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Sometimes you wan't to know which files are in the package foo. To get this information enter the command Sometimes you want to know which files are in the package foo. To get this information enter the command

Contents of a debian file

To get the contents of the file "abc.deb", you have to enter

$ dpkg-deb -c abc.deb

Reconfiguring of debconf

To reconfigure debconf, so that it informs you of most changes of the new packages, you have to enter

# dpkg-reconfigure debconf

Chose "medium" here

Package Management with apt-get and dpkg

Package resource list for APT

The file /etc/apt/sources.list is the definition file of the sources for apt. For further information about this file type man 5 sources.list

Retrieve new lists of packages:

To fetch the new lists of all the packages from sources.list enter as ?RootUser

# apt-get update

This command checks for new release-files on the given servers. Luckily the command is clever enough to check if the release-file has changed after the last update.

Upgrade of all the files:

To make an update of all the changed packages, enter the line

# apt-get update -u

The additional flag -u shows a list of upgraded packages as well. If you want to run the update in a cron-job, you should use the flags -dy. With this flags the new packages will be downloaded but not installed. You can install them later by writing apt-get update -u.

Distribution Upgrade of all the files:

To make an upgrade of your actual distribution (e.g from potato to woody or when using unstable) replace upgrade with dist-upgrade when entering your command. So you have to type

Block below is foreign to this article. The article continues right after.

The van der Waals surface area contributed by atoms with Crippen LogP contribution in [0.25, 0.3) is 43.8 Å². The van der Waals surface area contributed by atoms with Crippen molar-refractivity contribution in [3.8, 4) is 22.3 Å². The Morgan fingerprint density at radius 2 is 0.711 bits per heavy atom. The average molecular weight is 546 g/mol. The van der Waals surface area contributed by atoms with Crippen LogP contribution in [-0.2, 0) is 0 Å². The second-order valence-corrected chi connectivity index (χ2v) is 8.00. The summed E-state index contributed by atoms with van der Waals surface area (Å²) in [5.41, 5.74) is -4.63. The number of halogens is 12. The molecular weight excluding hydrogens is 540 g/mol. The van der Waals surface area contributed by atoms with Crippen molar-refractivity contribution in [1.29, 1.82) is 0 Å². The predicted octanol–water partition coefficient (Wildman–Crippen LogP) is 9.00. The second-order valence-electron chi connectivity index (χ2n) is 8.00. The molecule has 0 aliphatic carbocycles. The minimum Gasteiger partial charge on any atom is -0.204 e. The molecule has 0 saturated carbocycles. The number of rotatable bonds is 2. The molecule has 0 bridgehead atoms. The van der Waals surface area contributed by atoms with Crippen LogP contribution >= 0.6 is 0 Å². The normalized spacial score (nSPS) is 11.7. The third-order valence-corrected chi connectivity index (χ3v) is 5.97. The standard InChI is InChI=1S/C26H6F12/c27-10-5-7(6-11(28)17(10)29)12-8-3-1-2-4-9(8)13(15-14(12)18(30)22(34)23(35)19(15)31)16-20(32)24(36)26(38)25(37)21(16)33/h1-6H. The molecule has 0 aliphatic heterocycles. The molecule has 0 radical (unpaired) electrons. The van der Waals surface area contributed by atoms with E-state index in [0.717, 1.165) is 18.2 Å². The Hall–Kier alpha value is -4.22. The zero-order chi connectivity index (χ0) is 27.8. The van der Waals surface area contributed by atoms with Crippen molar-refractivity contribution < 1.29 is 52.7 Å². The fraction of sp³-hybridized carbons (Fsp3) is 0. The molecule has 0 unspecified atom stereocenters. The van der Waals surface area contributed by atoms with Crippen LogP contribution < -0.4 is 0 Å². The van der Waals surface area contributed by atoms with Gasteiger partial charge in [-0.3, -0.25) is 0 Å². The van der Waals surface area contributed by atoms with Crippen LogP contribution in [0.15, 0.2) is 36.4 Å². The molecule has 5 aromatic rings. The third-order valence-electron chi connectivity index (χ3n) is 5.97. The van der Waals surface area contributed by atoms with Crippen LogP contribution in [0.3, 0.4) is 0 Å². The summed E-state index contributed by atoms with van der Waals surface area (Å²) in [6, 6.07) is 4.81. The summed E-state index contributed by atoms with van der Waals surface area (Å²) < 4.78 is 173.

apt-get dist-upgrade -dy

apt-get dist-upgrade -u

for an distribution upgrade.

Add a package:

How can you add a package to your system without the gui-programms? All you have to do is find out the name of this package and enter the command

apt-get install sylpheed-claws

to add the package sylpheed-claws.

Remove a package:

To get rid of the package foo which is no longer needed, enter the command

# apt-get remove foo

If the package is needed by other packages you will be prompted to remove this package and all packages which depend on it.

Forced removing of a package:

While making an distibution upgrade it coud happen that you have to remove a package first. But sometimes this is not possible with apt-get remove since the package has unmet dependencies or is not installed completely. You can remove the package foo by using the command

dpkg --force-all --remove foo

Read the contents of a installed package:

Sometimes you want to know which files are in the package foo. To get this information enter the command

dpkg -L foo

Get the description of a package:

You don't know what the package foo is for? Just write

dpkg -p foo

Search the package of a file:

Have you ever wondered to which package belongs a given file? To get this information (e.g. for /usr/bin/apt-get), start the command

dpkg -S /usr/bin/apt-get

and it will tell you that this file is part of the package apt.